Georgia Power insists it’s really important and prudent to spend nearly $175 million so the company can investigate building a nuclear plant on land it owns south of Columbus in Stewart County. Executives testified that the investment is “in the best interest of its customers.”

But that certainty magically evaporates if Georgia Power has to pay for the exploration itself.

The company – a government-regulated monopoly — said last week that it would pull the plug on its review if state regulators don’t allow it to charge Georgia Power customers for the entire cost of the exploration. Customers should pay even if a plant is never built on the site, according to the company. Those costs would be incorporated in monthly power bills eventually.

Read the whole article: Atlanta Journal & Constitution

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PSC’s McDonald: Non-existent nuke shouldn’t cost customers $175 million

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by Russell Grantham
ATLANTA 6/3/16 —At least one of Georgia’s utility regulators says he doesn’t think Georgia Power’s customers should have to foot a $175 million bill up front to study a potential site for a new nuclear plant near Columbus.

Commissioner Lauren “Bubba” McDonald told fellow members of the Public Service Commission Thursday that he plans to introduce a motion in the future that would deny the company’s request for the study funding.

McDonald said his motion wouldn’t prevent Georgia Power from going ahead with the study, but it’s “premature” to ask customers to pay for it before 2019.

Read the whole article: Atlanta Journal-Constitution

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Unofficial Business: Georgia Power aims to dump its overruns on you

022215-nuke-price-bs18by Matt Kempner
ATLANTA 4/13/16 — What do you call overruns on a project that’s more than three years delayed and at least $1.7 billion over budget?

Reasonable and prudent. At least if you are Georgia Power and you want customers to swallow every penny of the mistakes that would otherwise be the utility monopoly’s responsibility for its adventures in nuclear expansion.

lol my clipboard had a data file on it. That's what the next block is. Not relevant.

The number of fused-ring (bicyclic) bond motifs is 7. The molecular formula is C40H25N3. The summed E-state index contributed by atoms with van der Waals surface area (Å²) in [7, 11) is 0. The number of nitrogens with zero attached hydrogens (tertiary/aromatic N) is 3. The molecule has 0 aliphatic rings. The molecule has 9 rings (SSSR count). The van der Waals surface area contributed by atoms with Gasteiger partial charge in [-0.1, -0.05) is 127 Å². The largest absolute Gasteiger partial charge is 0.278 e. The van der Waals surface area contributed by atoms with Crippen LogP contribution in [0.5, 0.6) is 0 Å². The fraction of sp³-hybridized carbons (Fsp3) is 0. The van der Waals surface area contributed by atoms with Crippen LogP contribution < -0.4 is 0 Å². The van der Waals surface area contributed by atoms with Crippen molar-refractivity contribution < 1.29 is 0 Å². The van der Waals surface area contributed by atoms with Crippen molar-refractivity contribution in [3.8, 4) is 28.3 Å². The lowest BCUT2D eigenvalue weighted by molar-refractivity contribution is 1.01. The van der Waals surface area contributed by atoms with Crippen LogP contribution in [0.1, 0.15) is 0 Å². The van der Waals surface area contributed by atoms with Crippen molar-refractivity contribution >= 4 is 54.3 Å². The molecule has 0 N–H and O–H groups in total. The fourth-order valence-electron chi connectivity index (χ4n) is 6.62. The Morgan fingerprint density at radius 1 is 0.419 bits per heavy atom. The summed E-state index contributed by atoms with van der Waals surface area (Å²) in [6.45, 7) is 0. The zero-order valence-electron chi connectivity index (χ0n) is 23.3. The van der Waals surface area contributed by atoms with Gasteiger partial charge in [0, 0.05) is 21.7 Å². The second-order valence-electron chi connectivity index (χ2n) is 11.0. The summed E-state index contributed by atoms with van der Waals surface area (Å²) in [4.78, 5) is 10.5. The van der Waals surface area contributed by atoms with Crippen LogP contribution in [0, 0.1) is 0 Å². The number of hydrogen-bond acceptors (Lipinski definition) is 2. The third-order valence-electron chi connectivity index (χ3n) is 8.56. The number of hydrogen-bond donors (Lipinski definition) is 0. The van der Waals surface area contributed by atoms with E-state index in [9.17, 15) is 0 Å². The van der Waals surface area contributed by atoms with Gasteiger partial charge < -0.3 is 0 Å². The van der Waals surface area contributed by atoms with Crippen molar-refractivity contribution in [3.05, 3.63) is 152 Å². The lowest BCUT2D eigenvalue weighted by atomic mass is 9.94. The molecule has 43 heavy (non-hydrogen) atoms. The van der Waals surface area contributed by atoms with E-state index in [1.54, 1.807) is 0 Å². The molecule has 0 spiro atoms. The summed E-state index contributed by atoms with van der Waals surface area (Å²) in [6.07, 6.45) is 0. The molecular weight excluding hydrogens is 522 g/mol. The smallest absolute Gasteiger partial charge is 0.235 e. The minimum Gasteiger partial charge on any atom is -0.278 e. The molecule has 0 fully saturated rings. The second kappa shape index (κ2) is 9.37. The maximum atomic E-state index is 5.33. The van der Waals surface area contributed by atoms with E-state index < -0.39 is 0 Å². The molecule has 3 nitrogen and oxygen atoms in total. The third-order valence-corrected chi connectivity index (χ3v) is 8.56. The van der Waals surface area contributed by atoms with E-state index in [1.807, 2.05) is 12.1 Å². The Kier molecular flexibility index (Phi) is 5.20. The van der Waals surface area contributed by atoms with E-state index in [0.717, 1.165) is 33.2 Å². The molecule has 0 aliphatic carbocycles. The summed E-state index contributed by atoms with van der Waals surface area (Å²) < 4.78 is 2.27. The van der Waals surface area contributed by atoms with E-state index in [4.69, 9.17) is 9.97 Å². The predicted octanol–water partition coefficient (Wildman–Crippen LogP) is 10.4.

“Every dollar, and every day, that has been invested has been necessary to complete these new units safely and correctly,” Georgia Power CEO Paul Bowers asserted in a recent filing to state regulators.

The company uses the words “prudent” and “reasonable” a lot in the filing because that’s the legal measure of whether the extra costs can be pushed onto customers’ monthly power bills for the company’s troubled Plant Vogtle expansion.

Read the whole article: Atlanta Journal-Constitution

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Georgia Power eyes site for possible new nuclear plant

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by Russell Grantham
3/18/15 — Georgia Power has chosen a site south of Columbus where it may build a new nuclear plant sometime after 2030, according to documents filed with state regulators.

The company said it has not decided yet to build more nuclear plants in Georgia, but confirmed that it has begun preliminary studies for a possible plant on 7,000 acres that it owns next to the Chattahoochee River in northern Stewart County.

The rural county is just below Fort Benning and Columbus in west Georgia.

Read the whole article: Atlanta Journal-Constitution

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Lawsuit seeks return of $2 billion charged to FPL, Duke customers for nuclear projects

700x394-1by Ron Hurtibise
MIAMI 2/24/16 — Florida’s two largest utility companies are the target of a lawsuit claiming a state law that authorized collection of $2 billion for construction of nuclear power facilities is unconstitutional.

The suit was filed Monday in the U.S. District Court for the Southern District of Florida by Hagens Berman, which describes itself as a “national class action and complex litigation law firm.”

The suit accuses Florida Power & Light, headquartered in Juno, and Duke Energy Florida, a subsidiary of North Carolina-based Duke Energy Corp., of overcharging its ratepayers.

Relying on a 2006 state law that authorized the Nuclear Cost Recovery System, the utilities turned 6.4 million ratepayers into “involuntary investors in nuclear projects, charges them interest on their own money and never returns their ‘investment,” the suit contends. “When the projects are abandoned, the utilities keep the money and collect even more.”

Read the whole article: Sun Sentinel